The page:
Symantec admits to pcAnywhere threat from code leak

The online theft of source code that happened several years ago from the PC security software company Symantec has now caused the company to admit that users of one of its products, the remote PC software pcAnywhere, are now at "increased risk" of having information stolen from them as a result of the code theft. The company made the statement late on Tuesday on its web site.

The issue started when a hacker group claimed to have leaked source code from Symantec earlier this month. The company said that the source code was created several years ago. At first the company said it was stolen from a third party server but later admitted that the source code was taken from Symantec's own servers back in 2006. It's still unknown why it took so long for the stolen source code to resurface.

Earlier, Symantec said that owners of its current software products were not at risk with this source code leak, with the exception that users of the pcAnywhere product were only slightly at risk. Now Symantec claims:

Our current analysis shows that all pcAnywhere 12.0, 12.1 and 12.5 customers are at increased risk, as well as customers using prior versions of the product. pcAnywhere is also bundled with numerous Symantec products.

The company added:

At this time, Symantec recommends disabling the product until Symantec releases a final set of software updates that resolve currently known vulnerability risks.

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14 Comments

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Just something to think about...

Source code to PCAnywhere is leaked, this creates a security threat, as people viewing the code that are 'smarter' than the developers could use the 'code' to construct hacks and see potential flaws in their security mechanisms that the developers didn't catch.

Yet, OSS advocates try to get people to believe that the ability to see the source code is safer, because more people can review the code to ensure there are no ways to exploit the software.

However, with OSS, all it takes is one brilliant mind that is smarter than 99.99% of the population that is 'reviewing' the code to sift through the source code and find ways to exploit the saftware and create hacks because they are smarter than the software developers and all the people that had time to review it.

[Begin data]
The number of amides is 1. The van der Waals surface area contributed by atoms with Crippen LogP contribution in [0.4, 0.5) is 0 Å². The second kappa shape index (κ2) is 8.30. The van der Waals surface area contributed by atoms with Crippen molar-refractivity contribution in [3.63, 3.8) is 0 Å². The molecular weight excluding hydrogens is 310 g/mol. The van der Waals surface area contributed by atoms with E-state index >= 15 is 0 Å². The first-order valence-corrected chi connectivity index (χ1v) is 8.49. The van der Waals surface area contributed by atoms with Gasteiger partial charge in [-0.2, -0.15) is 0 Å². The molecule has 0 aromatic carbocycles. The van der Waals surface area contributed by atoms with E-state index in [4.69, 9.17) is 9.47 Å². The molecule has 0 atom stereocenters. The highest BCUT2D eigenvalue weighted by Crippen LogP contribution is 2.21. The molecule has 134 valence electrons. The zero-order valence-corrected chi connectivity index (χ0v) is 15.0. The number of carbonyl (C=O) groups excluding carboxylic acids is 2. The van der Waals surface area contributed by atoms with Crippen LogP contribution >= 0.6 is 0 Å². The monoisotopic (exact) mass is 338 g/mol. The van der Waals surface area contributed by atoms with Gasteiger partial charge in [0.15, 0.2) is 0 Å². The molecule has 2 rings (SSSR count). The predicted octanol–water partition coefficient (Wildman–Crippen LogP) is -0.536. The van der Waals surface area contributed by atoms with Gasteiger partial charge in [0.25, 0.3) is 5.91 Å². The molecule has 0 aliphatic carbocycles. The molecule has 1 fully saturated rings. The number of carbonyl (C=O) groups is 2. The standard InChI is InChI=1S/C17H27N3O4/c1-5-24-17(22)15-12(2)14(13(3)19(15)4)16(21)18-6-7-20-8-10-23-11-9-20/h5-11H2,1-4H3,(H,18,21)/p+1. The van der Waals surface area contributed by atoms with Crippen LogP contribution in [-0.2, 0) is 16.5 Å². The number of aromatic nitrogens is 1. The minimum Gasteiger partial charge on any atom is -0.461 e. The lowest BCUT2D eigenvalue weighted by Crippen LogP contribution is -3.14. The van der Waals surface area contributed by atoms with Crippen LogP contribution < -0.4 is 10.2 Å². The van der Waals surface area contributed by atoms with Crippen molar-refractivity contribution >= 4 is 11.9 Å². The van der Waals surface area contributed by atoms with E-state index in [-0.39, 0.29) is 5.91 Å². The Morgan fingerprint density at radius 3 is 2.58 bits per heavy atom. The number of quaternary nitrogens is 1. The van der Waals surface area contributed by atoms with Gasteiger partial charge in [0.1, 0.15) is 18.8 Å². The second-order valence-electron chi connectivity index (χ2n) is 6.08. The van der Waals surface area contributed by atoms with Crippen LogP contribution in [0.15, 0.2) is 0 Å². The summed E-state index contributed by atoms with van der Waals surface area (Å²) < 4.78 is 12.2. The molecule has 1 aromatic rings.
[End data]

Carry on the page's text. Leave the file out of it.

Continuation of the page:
This is why OSS has flaws in security, and when a closed source Application gets viewed, it becomes far less secure. The only difference is the closed source software vendor 'gets' that people viewing the code easily makes it far easier to exploit.

OpenBSD, Linux, and Darwin/OSX are still rather simple to break into because they are or once were open source, and all ya need is a cybergeek with an IQ of 180 to go over the code to obtain a new exploit to gain access to a system.

Remember this is how Anonymous and others punch their exploits, is they bot Linux and OpenBSD servers to do brute attacks against non-open source code points.

thenetavenger said,

...all ya need is a cybergeek with an IQ of 180 to go over the code to obtain a new exploit to gain access to a system.
Remember this is how Anonymous and others punch their exploits, is they bot Linux and OpenBSD servers to do brute attacks against non-open source code points.

Most of Anonymous' 'hacks' have been DDOSs from willing clients and SQL Injection. Neither of which requires an IQ of 180 or relates in any way to OSS.

Let's be frank, pcAnywhere *IS* the leak.. program should have been elminated MANY years ago.. it has no business still active.

The company I work for still uses it, and I wish to got we didn't. It has a nice feature set but hasn't been updated in eons and is in BAD need of a refresh. I use Dameware on the corporate side...anyone else use something that is pretty good?